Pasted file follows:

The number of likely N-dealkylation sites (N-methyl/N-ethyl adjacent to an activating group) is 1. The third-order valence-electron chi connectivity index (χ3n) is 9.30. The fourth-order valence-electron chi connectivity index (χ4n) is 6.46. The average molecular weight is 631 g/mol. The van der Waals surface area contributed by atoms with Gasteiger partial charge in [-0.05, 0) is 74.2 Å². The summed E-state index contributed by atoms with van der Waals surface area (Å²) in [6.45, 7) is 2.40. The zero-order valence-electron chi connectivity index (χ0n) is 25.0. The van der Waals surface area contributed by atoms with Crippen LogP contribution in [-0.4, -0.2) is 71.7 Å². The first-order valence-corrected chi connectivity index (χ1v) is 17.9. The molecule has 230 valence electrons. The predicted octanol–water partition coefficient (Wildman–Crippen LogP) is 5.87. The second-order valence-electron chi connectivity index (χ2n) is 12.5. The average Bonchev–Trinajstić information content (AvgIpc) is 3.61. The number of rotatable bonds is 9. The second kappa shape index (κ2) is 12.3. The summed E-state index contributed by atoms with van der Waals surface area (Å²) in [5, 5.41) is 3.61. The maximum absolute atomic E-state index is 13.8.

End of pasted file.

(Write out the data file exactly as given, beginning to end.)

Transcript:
The number of likely N-dealkylation sites (N-methyl/N-ethyl adjacent to an activating group) is 1. The third-order valence-electron chi connectivity index (χ3n) is 9.30. The fourth-order valence-electron chi connectivity index (χ4n) is 6.46. The average molecular weight is 631 g/mol. The van der Waals surface area contributed by atoms with Gasteiger partial charge in [-0.05, 0) is 74.2 Å². The summed E-state index contributed by atoms with van der Waals surface area (Å²) in [6.45, 7) is 2.40. The zero-order valence-electron chi connectivity index (χ0n) is 25.0. The van der Waals surface area contributed by atoms with Crippen LogP contribution in [-0.4, -0.2) is 71.7 Å². The first-order valence-corrected chi connectivity index (χ1v) is 17.9. The molecule has 230 valence electrons. The predicted octanol–water partition coefficient (Wildman–Crippen LogP) is 5.87. The second-order valence-electron chi connectivity index (χ2n) is 12.5. The average Bonchev–Trinajstić information content (AvgIpc) is 3.61. The number of rotatable bonds is 9. The second kappa shape index (κ2) is 12.3. The summed E-state index contributed by atoms with van der Waals surface area (Å²) in [5, 5.41) is 3.61. The maximum absolute atomic E-state index is 13.8.